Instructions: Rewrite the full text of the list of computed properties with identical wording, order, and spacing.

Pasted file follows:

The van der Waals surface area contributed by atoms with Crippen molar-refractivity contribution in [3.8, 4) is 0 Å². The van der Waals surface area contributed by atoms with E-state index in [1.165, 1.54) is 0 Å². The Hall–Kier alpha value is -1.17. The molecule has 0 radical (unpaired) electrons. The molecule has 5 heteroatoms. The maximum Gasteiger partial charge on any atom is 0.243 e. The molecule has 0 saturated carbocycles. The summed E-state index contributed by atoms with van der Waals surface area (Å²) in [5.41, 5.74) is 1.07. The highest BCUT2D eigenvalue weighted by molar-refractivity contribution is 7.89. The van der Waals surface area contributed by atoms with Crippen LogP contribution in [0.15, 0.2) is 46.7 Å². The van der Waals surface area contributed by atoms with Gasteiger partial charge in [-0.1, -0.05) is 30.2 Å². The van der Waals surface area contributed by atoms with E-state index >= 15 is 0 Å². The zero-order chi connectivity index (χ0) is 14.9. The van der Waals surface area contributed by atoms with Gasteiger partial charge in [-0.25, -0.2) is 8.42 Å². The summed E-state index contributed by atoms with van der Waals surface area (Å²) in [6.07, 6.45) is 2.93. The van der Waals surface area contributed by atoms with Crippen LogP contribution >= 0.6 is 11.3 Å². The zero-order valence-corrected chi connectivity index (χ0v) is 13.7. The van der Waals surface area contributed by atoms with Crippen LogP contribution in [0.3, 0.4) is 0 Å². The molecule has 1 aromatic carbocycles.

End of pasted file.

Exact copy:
The van der Waals surface area contributed by atoms with Crippen molar-refractivity contribution in [3.8, 4) is 0 Å². The van der Waals surface area contributed by atoms with E-state index in [1.165, 1.54) is 0 Å². The Hall–Kier alpha value is -1.17. The molecule has 0 radical (unpaired) electrons. The molecule has 5 heteroatoms. The maximum Gasteiger partial charge on any atom is 0.243 e. The molecule has 0 saturated carbocycles. The summed E-state index contributed by atoms with van der Waals surface area (Å²) in [5.41, 5.74) is 1.07. The highest BCUT2D eigenvalue weighted by molar-refractivity contribution is 7.89. The van der Waals surface area contributed by atoms with Crippen LogP contribution in [0.15, 0.2) is 46.7 Å². The van der Waals surface area contributed by atoms with Gasteiger partial charge in [-0.1, -0.05) is 30.2 Å². The van der Waals surface area contributed by atoms with E-state index >= 15 is 0 Å². The zero-order chi connectivity index (χ0) is 14.9. The van der Waals surface area contributed by atoms with Gasteiger partial charge in [-0.25, -0.2) is 8.42 Å². The summed E-state index contributed by atoms with van der Waals surface area (Å²) in [6.07, 6.45) is 2.93. The van der Waals surface area contributed by atoms with Crippen LogP contribution >= 0.6 is 11.3 Å². The zero-order valence-corrected chi connectivity index (χ0v) is 13.7. The van der Waals surface area contributed by atoms with Crippen LogP contribution in [0.3, 0.4) is 0 Å². The molecule has 1 aromatic carbocycles.